Friends will recall how recently we followed Professor Michael Pettis in warning that China’s growing inflow of Western finance will expose it inevitably to the collapse of its own credit pyramid. In this article, Stephen Bartholomew has cleverly detected how the Butchers of Beijing are now softening up their own people to the impending doom...by blaming the actions of Western monetary authorities ! Hahaha....
‘There will be problems’: China fears the blowback from global financial bubbles
Global markets are awash with liquidity, with the risk of financial “bubbles” rising as central banks continue to pour monetary stimulus into their economies in response to the COVID-19 pandemic. That has China’s authorities worried.
In unusual, and unusually blunt, comments on Tuesday, the head of China’s Banking and Insurance Regulatory Commission, Guo Shuqing, said China was very worried that foreign asset bubbles would burst soon and identified the US markets as representing the greatest risk to the global economy.
The massive injections of liquidity into the US and European financial markets from their stimulus measures in response to the pandemic had pushed asset valuations above levels justified by economic fundamentals, risking a “serious run in the opposite direction,” Guo said.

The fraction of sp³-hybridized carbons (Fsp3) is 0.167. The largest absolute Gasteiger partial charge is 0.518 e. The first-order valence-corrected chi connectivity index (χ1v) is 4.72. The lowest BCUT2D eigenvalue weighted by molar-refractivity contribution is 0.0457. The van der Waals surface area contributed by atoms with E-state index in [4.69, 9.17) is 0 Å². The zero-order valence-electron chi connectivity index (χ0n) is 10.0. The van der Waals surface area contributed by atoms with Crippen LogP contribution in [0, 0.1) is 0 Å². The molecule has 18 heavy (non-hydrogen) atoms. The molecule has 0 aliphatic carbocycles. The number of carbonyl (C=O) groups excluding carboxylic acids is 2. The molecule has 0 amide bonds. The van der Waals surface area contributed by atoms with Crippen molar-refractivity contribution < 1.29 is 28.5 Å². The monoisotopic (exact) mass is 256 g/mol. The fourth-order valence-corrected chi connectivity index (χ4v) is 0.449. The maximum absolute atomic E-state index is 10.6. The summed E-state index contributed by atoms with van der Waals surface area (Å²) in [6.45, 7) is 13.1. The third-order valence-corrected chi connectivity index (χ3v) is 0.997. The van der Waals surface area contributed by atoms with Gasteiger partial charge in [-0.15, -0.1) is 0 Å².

“If financial markets diverge too much from the real economy, there will be problems,” he said.
While it might appear unusual, even odd, that a senior Chinese regulator would be commenting on the monetary policies and markets in the US and Europe, there’s an explanation that lies closer to his home.
China is clearly concerned that, having opened some of its markets to foreign capital, the ultra-loose conditions elsewhere – which will be exacerbated if the Biden administration is able to add its latest $US1.9 trillion ($2.4 trillion) stimulus package to the $US4 trillion US pandemic response last year -- will lead to destabilising inflows of speculative capital into its own system.
China was trying to deleverage and shrink some of the vulnerabilities in its own financial system when the pandemic struck, forcing it into its own very large stimulus program. As it brought the pandemic under control, it began removing liquidity and tightening access to credit.
De-risking the economy
It has put a ceiling on bank lending for property, cracked down on shadow banking and, controversially, embarked on a brutal assault on the unregulated but fast-growing peer-to-peer lending sector, with billionaire Jack Ma’s planned $US35 billion initial public offering of the Ant Group an early and very high-profile casualty. The float, which would have been the biggest IPO in history, was aborted only days ahead of its planned listing.
The reasons for China’s pre-pandemic efforts to de-risk its financial system were obvious. Its response to the global financial system crisis in 2008 was arguably the largest of any major economy’s, and left a legacy of dangerously high corporate debt levels at about 150 per cent of GDP and massive levels of unproductive investment.
The authorities were trying to address that leverage, and the inefficiency with which China’s corporate sector has deployed its capital, particularly within the state-owned sector, when the pandemic hit and they had to reverse course.